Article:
By Tom Still
MADISONﾗThe business page of a major state newspaper recently carried two seemingly conflicting headlines: One announced strong national economic statistics; the other reported that state and U.S. workers are feeling less than optimistic about the economy.
Both stories are correct. By most indicators, the national economy is humming along. But if you ask Americans how confident they are, most will tell you that Santa Claus will be a bit thinner this year.
According to the latest Gallup poll, 63 percent of Americans rate the economy as only fair to poor, and by 58 to 36 percent people say the economy is getting worse instead of better.
It’s what some experts call “the joyless economy.” Core indicators about gross domestic product, the jobless rate and corporate productivity and profits are all pointed in the right direction, but workers and consumers are hedging their bets. The reason for pessimism may be relatively simple: The economic recovery has yet to affect their pocketbooks.
In August, the U.S. Census Bureau released family income data for 2004. It showed that while the economy had grown by 4.2 percent, the best performance since the boom year of 1999, most families actually lost economic ground. Real median household income — the income of households in the middle of the income curve, adjusted for inflation — fell for the fifth straight year.
The numbers for 2005 aren’t available yet, but they may not look much better. For many Americans, the rise in wages has not kept pace with inflation — particularly cost increases in energy and health care.
To be sure, wages and median family income often lag behind corporate profits and other indicators at the start of an economic recovery. But this recovery began in earnest in 2003, so the delay in wage growth is longer than what most economists would expect.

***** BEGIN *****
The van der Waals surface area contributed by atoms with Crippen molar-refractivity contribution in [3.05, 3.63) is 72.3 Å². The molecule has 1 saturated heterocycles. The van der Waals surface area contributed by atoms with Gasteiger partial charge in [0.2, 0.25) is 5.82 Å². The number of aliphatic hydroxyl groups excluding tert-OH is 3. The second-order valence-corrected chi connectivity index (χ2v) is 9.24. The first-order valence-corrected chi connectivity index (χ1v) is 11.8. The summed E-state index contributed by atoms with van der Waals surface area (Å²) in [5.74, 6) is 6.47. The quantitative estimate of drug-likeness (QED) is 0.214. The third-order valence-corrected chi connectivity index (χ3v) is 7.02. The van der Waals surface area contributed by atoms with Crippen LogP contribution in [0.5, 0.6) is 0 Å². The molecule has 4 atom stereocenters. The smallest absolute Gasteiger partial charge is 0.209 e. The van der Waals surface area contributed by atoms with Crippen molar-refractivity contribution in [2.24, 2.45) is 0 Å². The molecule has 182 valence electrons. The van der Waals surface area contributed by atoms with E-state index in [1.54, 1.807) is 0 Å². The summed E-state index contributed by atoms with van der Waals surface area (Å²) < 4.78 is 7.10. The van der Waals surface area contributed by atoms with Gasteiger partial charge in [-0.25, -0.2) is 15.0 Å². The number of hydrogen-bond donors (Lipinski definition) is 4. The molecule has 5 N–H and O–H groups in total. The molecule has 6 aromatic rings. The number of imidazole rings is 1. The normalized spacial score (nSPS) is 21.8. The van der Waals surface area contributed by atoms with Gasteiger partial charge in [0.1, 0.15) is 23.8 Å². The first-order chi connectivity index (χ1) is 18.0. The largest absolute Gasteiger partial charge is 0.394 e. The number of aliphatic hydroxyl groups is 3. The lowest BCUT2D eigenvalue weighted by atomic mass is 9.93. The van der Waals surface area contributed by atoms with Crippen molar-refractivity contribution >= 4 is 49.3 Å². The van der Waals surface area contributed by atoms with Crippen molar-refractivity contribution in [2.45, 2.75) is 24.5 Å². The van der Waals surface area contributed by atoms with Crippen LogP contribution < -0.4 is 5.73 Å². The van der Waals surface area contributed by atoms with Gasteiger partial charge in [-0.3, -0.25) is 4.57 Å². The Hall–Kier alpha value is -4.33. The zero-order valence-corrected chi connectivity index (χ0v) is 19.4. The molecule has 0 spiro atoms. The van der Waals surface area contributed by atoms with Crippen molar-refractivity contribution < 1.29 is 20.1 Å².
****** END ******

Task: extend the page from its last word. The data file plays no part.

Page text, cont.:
There may be reasons for the pessimism beyond sluggish wages. The war in Iraq and Afghanistan continues. People are waiting for the other shoe to fall with Katrina’s clean-up bills. Gasoline prices have dropped, but not by much — and the heating season is well under way. The number of Americans without health insurance is still rising. There is unease about the growing federal budget deficit. For Americans who are successful, their reward is higher federal taxes or, worse yet, the odious alternative minimum tax.
Also, there continues to be no small amount of nervousness about America’s position in the global economy. While Wisconsin escaped the latest round of plant closings and job cuts at General Motors, the state’s automotive manufacturing sector is nonetheless in transition.
The bankruptcy filing of Delphi, GM’s largest supplier, could affect 1,450 workers at the auto parts plant in Oak Creek. At Milwaukee’s Tower Automotive, production is expected to end soon, idling 300 workers. About 600 workers in the Racine area have lost jobs with the closing of another auto parts firm run by Intermet. The U.S. auto industry will bounce back, but not to previous job levels.
The national indicators are right — the economy is getting stronger because America is innovating its way into a brighter future. But the perceptions of workers and consumers are also right. For many of them, the economic recovery isn’t about national statistics, but their own bottom lines.